Hearing on anti-dumping duties on offset plates on 10 April 2012
In a document (F.No.14/7/2011-DGAD)dated 16 March 2012 from the Directorate General of Anti Dumping & Allied Duties of the Ministry of Commerce of the Government of India, the preliminary findings have been stated on the “Imports of Digital Offset Printing Plates originating in or exported from China PR and Japan.” While the document discusses the issues at some length, essentially the findings propose varying anti-dumping duties against plates imported from Japan and the Peoples Republic of China which will have the effect of increasing the prices of these offset plates. The benchmark price of violet CtP plates has been suggested or indicated at US$6.6; for thermal CtP plates at US$ 5.84; and, for CtCP plates which are also being considered as digital and not ‘conventional’ plates, the benchmark price has been suggested or indicated at US$5.26.
The implications vary from printer to printer and from plate to plate. An approximate calculation which includes a 10% markup for the importer/distributor/channel partner on the net effect of the anti-dumping duty has been made on the basis of one US$ is equal to INR 51.2. The net effect seems to be that violet CtP plates which are currently available around INR 370 per square metre will cost around INR 430 when the anti-dumping duty comes into effect. Thermal CtP plates will go from the current price of INR 320to 360 per square metre to at least INR 380. And, CtCP plates which currently cost about INR 260 per square metre will go up to INR 340.If these anti-dumping duties are affected as suggested by the preliminary findings, the prices of thermal CtP plates will be the least affected and those of CtCP plates will be the most affected.Violet plates will be affected by a value that is in between the other two.
It is ironic that CtCP plates are the most affected, since CtCP devices have also been purchased by printers in smaller cities and towns or by trade houses who supply plates to printers who cannot afford their own CtP of any kind bu tare keen to improve quality. In addition since the manufacture of graphic arts films has been stopped by most manufacturers,increasingly, smaller printers have no choice if they want to improve print quality or compete, but to go to CtCP which they thought was cheaper because it worked on conventional plates that are manufactured by TechNova within India and are also competitively available as imports.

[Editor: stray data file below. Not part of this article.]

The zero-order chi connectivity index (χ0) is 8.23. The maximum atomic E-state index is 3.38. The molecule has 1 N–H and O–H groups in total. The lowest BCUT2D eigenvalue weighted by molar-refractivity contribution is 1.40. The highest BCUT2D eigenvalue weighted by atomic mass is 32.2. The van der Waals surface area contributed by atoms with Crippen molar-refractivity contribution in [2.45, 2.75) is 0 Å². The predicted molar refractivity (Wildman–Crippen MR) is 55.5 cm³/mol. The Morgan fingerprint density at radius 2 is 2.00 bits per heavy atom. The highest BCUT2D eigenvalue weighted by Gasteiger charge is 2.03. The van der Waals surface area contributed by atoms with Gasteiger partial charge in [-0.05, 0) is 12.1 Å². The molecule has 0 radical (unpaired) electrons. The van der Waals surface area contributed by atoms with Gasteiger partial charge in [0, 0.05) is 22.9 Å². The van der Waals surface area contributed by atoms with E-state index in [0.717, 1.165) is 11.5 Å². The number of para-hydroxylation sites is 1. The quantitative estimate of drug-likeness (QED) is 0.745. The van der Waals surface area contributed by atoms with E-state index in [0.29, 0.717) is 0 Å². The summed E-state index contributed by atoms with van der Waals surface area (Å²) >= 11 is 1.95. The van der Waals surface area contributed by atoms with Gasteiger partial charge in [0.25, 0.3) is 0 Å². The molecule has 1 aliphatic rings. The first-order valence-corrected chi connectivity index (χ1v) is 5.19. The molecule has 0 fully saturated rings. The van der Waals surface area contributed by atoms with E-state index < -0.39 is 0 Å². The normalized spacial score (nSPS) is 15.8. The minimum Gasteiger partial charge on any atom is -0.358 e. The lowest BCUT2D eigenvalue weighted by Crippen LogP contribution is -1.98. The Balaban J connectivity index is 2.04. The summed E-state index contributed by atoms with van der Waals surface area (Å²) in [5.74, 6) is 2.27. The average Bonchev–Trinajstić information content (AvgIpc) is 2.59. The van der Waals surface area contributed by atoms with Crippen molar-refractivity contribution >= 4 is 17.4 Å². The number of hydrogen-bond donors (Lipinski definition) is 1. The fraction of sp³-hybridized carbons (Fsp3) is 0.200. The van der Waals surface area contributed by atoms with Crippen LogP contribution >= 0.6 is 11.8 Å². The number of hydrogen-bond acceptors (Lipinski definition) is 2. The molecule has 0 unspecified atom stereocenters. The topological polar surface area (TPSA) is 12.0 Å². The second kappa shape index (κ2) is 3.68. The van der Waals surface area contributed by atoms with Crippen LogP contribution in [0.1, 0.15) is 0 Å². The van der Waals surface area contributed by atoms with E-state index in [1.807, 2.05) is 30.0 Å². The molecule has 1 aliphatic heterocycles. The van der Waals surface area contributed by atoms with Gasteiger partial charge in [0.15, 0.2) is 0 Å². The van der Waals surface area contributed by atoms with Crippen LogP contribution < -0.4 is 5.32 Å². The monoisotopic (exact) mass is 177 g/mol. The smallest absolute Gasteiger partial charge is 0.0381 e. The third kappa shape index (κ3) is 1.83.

It is true that many of the leading commercial and packaging printers who use thermal CtP plates will be least affected by the price increase since it is likely that they are not buying plates imported from China. However the middle rung printer and the lower-middle rung printers who have bought a used 4-colour press or are thinking of buying one will be the hardest hit whether they buy their own violet computer to plate device or whether they first get their feet wet by buying plates from a trade house which supplies to many printers in the area. Especially hard hit will be the CtCP systems which are becoming more and more popular because there is clear cost saving that brings a film-less quality improving technology based on widely available conventional plates to the smaller towns and cities.
There is a lot of discussion in the preliminary findings about CtCP because TechNova wants to establish that CtCP too is a CtP device and that conventional plates and those especially meant for CtCP are also digital CtP plates. In fact when conventional plates are made especially for CtCP they can be made even more cheaply because the matt layer for vacuum can be dispensed with.
My view is still what it was earlier,that these issues are not meaningfully addressed or discussed by the industry at large because it is so fragmented and inarticulate. It seems that most of the printers associations are also silent if not complicit. The only recourse for printers is to download the preliminary findings and study them and calculate the effect on your business now and going forward. I think that most printers would not like to harm TechNova but would simply like a level playing field in the sourcing and prices of plates so that they can be increasingly competitive and survive.
There is an open oral hearing in Delhi on 10 April 2012 at Udyog Bhavan at which interested parties can attend. I urge printers, publishers and packaging converters to attend and to also ask their associations to try and take a meaningful stand for the community as a whole. You can register by emailing or contacting: Satish Kumar, Director, telephone number 011- 2306 3642; eMail:firstname.lastname@example.org ; or,email@example.com . You can also download the preliminary findings fromhttp://www.commerce.nic.in/writereaddata/traderemedies/adpref_Digital_Offset_Printing_Plates_ChinaPR_Japan.pdf. We plan to put a poll on our website in which you can also give your views on this matter as well.